Having a baby is the one of the most joyous and disruptive events that a mother will experience in her lifetime. I wrote Mama’s Got a Brand New Job to better prepare women for the impact that motherhood will have on their careers. Hint: until someone invents an app that provides more than 24 hours in a day, life is going to get exponentially more complicated.
I should know. Back in the day, I had a job that I loved and a blossoming career. I also felt an inexplicable responsibility to become a mother. I was curious about it. I was afraid of it. But like billions of women before me, I knew that no matter how hard motherhood would be, I, with my family, would be up to the challenge.
Less than a year after my first-born arrived, the pressures of managing life, work, and motherhood took their toll. I made the decision to give up my career to be a full-time, stay-at-home mother. I was out of the work force for almost ten years.
That was a pre-9/11 world. Telecommuting was in its infancy. Childcare options, especially in smaller metropolitan areas like Austin, where I live, were hard to come by. Part-time or work-from-home opportunities were not as available as they are today. To put things in perspective, my cell phone was a Nokia 3310. Flip phones wouldn’t be introduced to the market until after my second child came along.
Since then, there have been many positive changes which have afforded working mothers more options to balance work and family. Technology has alleviated some of the pressure to be at a desk from 9 to 5. Men have picked up a significant amount of the parenting, with some opting to take on the role of stay-at-home dad. Digital consumerism has helped parents outsource or simplify tons of time-consuming tasks from shopping to cooking. All of these advances can help create more time for some families to spend on parenting and/or sleeping.
But some things have not changed. The United States of America is the only industrialized nation in the world which does not require federally mandated paid maternity leave. It’s up to employers to foot the bill for the leave that mothers require after giving birth. This leave varies from company to company if it’s offered at all.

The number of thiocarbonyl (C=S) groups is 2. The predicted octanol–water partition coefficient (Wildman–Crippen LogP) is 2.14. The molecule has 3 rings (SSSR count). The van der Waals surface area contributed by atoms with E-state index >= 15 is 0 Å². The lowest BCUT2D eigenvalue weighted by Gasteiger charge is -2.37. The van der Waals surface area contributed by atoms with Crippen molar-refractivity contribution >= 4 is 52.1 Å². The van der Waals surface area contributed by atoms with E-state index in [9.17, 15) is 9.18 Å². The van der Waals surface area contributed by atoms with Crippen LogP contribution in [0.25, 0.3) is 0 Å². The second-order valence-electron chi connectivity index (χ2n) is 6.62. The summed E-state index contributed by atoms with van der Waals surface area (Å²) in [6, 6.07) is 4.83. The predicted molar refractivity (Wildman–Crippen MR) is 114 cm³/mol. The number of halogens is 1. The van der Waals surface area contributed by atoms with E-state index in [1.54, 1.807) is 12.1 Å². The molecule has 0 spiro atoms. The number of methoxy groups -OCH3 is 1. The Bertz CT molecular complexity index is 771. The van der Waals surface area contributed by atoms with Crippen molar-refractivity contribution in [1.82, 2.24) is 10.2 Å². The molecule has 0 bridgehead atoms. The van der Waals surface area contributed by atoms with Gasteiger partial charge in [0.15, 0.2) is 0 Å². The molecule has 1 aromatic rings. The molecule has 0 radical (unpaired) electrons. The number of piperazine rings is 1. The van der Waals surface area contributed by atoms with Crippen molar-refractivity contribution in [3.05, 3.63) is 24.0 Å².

Yet mandating maternity leave is a short-sighted and woefully incomplete way for our society to do a better job of retaining women in the workforce after they give birth. That’s because maternity leave lasts, at best, a few months. Motherhood lasts a lifetime. How families make the adjustment between a few weeks off for a woman to physically recover from childbirth to the monumental re-cast of family roles and responsibilities once there’s a third party involved is the real problem that needs to be addressed.
We can’t rely on regulatory changes to dictate whether or not women can successfully transition from working professional to working mother. Women, with the support of men and employers, are going to have to trail-blaze this territory. Women are going to have to decide what they need in order to perform well at work and at home. Mama’s Got a Brand New Job is my contribution to this movement of new working mothers.
Mama’s Got a Brand New Job is not a memoir. There’s no reason to re-hash my personal experiences for the world to read. I’m not that interesting. Rather, I took all the lessons I learned and afforded them to a fictional character, Maxine Pedersen. Maxine gets all the benefits of my “hindsight is 20-20” experience and I got to create an ambitious, loving woman who’s both smart and fun. When was the last time we celebrated that duality in a female character?
Learn more about the importance of using fiction to communicate this message by watching my videos below. Spoiler alert- I (attempt to) speak French, so prepare yourself for a good chuckle.
Merci, and enjoy Mama’s Got a Brand New Job!